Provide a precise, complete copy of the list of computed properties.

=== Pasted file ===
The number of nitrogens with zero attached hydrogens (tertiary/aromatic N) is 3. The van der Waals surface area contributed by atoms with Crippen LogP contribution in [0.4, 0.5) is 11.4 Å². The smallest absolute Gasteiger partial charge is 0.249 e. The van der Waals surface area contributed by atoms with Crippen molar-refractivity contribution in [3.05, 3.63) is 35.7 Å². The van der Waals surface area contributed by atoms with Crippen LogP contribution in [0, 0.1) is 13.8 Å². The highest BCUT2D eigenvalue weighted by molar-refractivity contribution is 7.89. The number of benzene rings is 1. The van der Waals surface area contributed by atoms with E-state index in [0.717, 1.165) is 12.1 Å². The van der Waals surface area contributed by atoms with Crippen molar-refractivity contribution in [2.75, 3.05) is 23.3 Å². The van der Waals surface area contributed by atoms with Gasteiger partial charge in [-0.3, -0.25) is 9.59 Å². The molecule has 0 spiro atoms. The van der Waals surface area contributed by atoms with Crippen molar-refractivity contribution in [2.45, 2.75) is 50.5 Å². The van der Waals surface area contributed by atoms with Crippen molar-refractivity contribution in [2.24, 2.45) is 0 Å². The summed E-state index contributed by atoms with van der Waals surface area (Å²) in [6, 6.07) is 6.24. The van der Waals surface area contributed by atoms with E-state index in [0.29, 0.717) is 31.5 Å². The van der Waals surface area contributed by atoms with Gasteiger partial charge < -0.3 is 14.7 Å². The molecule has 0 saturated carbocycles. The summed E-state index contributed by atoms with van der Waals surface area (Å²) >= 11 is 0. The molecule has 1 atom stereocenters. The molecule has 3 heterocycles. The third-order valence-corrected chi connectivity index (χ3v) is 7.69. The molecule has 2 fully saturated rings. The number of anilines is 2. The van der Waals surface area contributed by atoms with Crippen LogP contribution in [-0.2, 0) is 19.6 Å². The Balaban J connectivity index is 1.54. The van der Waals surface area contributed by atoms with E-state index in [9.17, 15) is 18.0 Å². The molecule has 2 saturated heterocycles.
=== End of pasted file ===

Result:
The number of nitrogens with zero attached hydrogens (tertiary/aromatic N) is 3. The van der Waals surface area contributed by atoms with Crippen LogP contribution in [0.4, 0.5) is 11.4 Å². The smallest absolute Gasteiger partial charge is 0.249 e. The van der Waals surface area contributed by atoms with Crippen molar-refractivity contribution in [3.05, 3.63) is 35.7 Å². The van der Waals surface area contributed by atoms with Crippen LogP contribution in [0, 0.1) is 13.8 Å². The highest BCUT2D eigenvalue weighted by molar-refractivity contribution is 7.89. The number of benzene rings is 1. The van der Waals surface area contributed by atoms with E-state index in [0.717, 1.165) is 12.1 Å². The van der Waals surface area contributed by atoms with Crippen molar-refractivity contribution in [2.75, 3.05) is 23.3 Å². The van der Waals surface area contributed by atoms with Gasteiger partial charge in [-0.3, -0.25) is 9.59 Å². The molecule has 0 spiro atoms. The van der Waals surface area contributed by atoms with Crippen molar-refractivity contribution in [2.45, 2.75) is 50.5 Å². The van der Waals surface area contributed by atoms with Crippen molar-refractivity contribution in [2.24, 2.45) is 0 Å². The summed E-state index contributed by atoms with van der Waals surface area (Å²) in [6, 6.07) is 6.24. The van der Waals surface area contributed by atoms with E-state index in [0.29, 0.717) is 31.5 Å². The van der Waals surface area contributed by atoms with Gasteiger partial charge < -0.3 is 14.7 Å². The molecule has 0 saturated carbocycles. The summed E-state index contributed by atoms with van der Waals surface area (Å²) >= 11 is 0. The molecule has 1 atom stereocenters. The molecule has 3 heterocycles. The third-order valence-corrected chi connectivity index (χ3v) is 7.69. The molecule has 2 fully saturated rings. The number of anilines is 2. The van der Waals surface area contributed by atoms with Crippen LogP contribution in [-0.2, 0) is 19.6 Å². The Balaban J connectivity index is 1.54. The van der Waals surface area contributed by atoms with E-state index in [9.17, 15) is 18.0 Å². The molecule has 2 saturated heterocycles.